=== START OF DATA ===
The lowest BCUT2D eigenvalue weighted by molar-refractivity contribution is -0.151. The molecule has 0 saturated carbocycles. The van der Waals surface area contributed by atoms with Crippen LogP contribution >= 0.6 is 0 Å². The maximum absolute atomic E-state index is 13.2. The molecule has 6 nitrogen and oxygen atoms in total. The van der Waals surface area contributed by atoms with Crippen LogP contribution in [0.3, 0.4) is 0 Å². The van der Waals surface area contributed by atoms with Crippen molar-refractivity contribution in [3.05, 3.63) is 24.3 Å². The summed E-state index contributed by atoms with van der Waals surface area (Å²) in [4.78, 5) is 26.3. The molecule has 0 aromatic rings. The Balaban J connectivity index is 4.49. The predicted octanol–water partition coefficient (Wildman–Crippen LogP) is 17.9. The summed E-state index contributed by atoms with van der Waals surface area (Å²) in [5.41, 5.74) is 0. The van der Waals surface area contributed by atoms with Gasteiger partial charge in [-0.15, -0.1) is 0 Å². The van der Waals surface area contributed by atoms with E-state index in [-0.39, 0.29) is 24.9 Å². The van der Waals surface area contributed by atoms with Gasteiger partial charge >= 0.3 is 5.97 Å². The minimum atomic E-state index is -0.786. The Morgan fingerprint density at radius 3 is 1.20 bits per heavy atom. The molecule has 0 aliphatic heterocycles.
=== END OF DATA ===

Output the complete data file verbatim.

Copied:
The lowest BCUT2D eigenvalue weighted by molar-refractivity contribution is -0.151. The molecule has 0 saturated carbocycles. The van der Waals surface area contributed by atoms with Crippen LogP contribution >= 0.6 is 0 Å². The maximum absolute atomic E-state index is 13.2. The molecule has 6 nitrogen and oxygen atoms in total. The van der Waals surface area contributed by atoms with Crippen LogP contribution in [0.3, 0.4) is 0 Å². The van der Waals surface area contributed by atoms with Crippen molar-refractivity contribution in [3.05, 3.63) is 24.3 Å². The summed E-state index contributed by atoms with van der Waals surface area (Å²) in [4.78, 5) is 26.3. The molecule has 0 aromatic rings. The Balaban J connectivity index is 4.49. The predicted octanol–water partition coefficient (Wildman–Crippen LogP) is 17.9. The summed E-state index contributed by atoms with van der Waals surface area (Å²) in [5.41, 5.74) is 0. The van der Waals surface area contributed by atoms with Gasteiger partial charge in [-0.15, -0.1) is 0 Å². The van der Waals surface area contributed by atoms with E-state index in [-0.39, 0.29) is 24.9 Å². The van der Waals surface area contributed by atoms with Gasteiger partial charge >= 0.3 is 5.97 Å². The minimum atomic E-state index is -0.786. The Morgan fingerprint density at radius 3 is 1.20 bits per heavy atom. The molecule has 0 aliphatic heterocycles.